Nittany Valley Half Marathon – RACE RECAP

Long story short – I started out too fast, wasn’t as prepared for the hills as I thought, and got my ass handed to me.

If you’d like the long version, stick around.

Originally I had planned to make the trip to State College solo and stay with my brother and sister-in-law, but earlier in the week Tall One decided to go with me so I didn’t have to worry about driving home after the race. Isn’t he a nice guy?  So, Saturday we loaded up the car and made the trek over to State College. It rained the whole way there, and continued raining for most of the evening. Luckily the weather report promised that by Sunday morning it would be clear skies and sunny but freezing cold!  We got to my brother’s late Saturday afternoon and my sister in law had everything a runner would need the day before a race: pasta, garlic bread, lots of water and CAKE!  We spent the evening hanging out, watching college football, eating cake, and playing with their pet bunny.

Bunny in a box!

Bunny in a box!

Isn’t she the cutest? She’s about 3 pounds of fluff and sass and is awesome!

We went to bed a little later than we normally do, but the race also started a little later than most (10 AM) so it all balanced out. I slept pretty well and managed to sleep in until almost 7, which never happens. The cats are normally clamoring for breakfast right around 6 every morning so it was nice to sleep in peace ;-).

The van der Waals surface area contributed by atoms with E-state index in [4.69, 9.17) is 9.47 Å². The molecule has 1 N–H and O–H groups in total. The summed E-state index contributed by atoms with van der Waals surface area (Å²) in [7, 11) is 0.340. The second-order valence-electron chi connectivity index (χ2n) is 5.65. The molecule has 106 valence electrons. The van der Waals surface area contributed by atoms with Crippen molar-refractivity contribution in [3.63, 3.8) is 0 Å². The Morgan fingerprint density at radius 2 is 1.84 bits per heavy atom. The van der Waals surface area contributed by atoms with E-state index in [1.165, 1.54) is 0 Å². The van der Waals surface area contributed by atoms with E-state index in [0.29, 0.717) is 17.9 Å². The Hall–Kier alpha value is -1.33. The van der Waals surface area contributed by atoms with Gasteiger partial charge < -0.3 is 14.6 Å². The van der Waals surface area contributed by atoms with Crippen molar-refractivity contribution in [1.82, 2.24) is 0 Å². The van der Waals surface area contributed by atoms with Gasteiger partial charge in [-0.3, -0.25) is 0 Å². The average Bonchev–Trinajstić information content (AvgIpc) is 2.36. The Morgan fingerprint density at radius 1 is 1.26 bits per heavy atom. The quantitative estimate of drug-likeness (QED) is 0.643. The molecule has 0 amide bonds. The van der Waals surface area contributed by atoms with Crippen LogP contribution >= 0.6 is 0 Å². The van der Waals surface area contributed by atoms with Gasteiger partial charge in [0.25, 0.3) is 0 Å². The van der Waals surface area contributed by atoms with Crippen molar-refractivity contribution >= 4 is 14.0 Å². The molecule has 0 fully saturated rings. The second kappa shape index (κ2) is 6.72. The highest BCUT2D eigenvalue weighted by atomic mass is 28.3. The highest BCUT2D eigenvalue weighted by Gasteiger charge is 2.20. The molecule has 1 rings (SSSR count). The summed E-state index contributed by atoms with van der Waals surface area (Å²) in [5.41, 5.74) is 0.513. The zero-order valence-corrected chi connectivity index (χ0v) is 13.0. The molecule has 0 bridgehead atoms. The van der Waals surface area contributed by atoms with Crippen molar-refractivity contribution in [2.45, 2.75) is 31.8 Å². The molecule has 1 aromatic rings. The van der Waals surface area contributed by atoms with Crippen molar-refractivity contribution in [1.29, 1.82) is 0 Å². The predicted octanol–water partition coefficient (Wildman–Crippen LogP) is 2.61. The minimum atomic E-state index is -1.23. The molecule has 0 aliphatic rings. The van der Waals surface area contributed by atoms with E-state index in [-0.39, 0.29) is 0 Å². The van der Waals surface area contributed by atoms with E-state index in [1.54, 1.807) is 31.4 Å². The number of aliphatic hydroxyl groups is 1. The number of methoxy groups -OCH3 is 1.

RACE DAY

I got up, had my cinnamon raisin bagel with peanut butter and coffee and started to get ready. It was  cold which really doesn’t bother me – I was prepared for that. What I wasn’t prepared for was the WIND, but more on that later.  There was no Saturday packet pick up, so we had to leave a little earlier to get that taken care of. Pick up, and the start line was on campus at the Snyder Ag Arena, which meant absolutely nothing to me. Luckily, it meant something to my brother (a Penn State alum) and he was able to navigate and get us there without any problems!  As soon as we got out of the car, I noticed just how bad the wind was – the arena is on top of a hill and it seemed like the wind was coming in every direction making the already cold temps feel worse.  We got inside and I picked up my timing chip and shirt (no bibs for this race) without any trouble. I was really excited to see that the indoor facilities were available for use and I hopped in line to use a bathroom with flushing toilets and running water! It was amazingly wonderful to be able to stay inside until the start!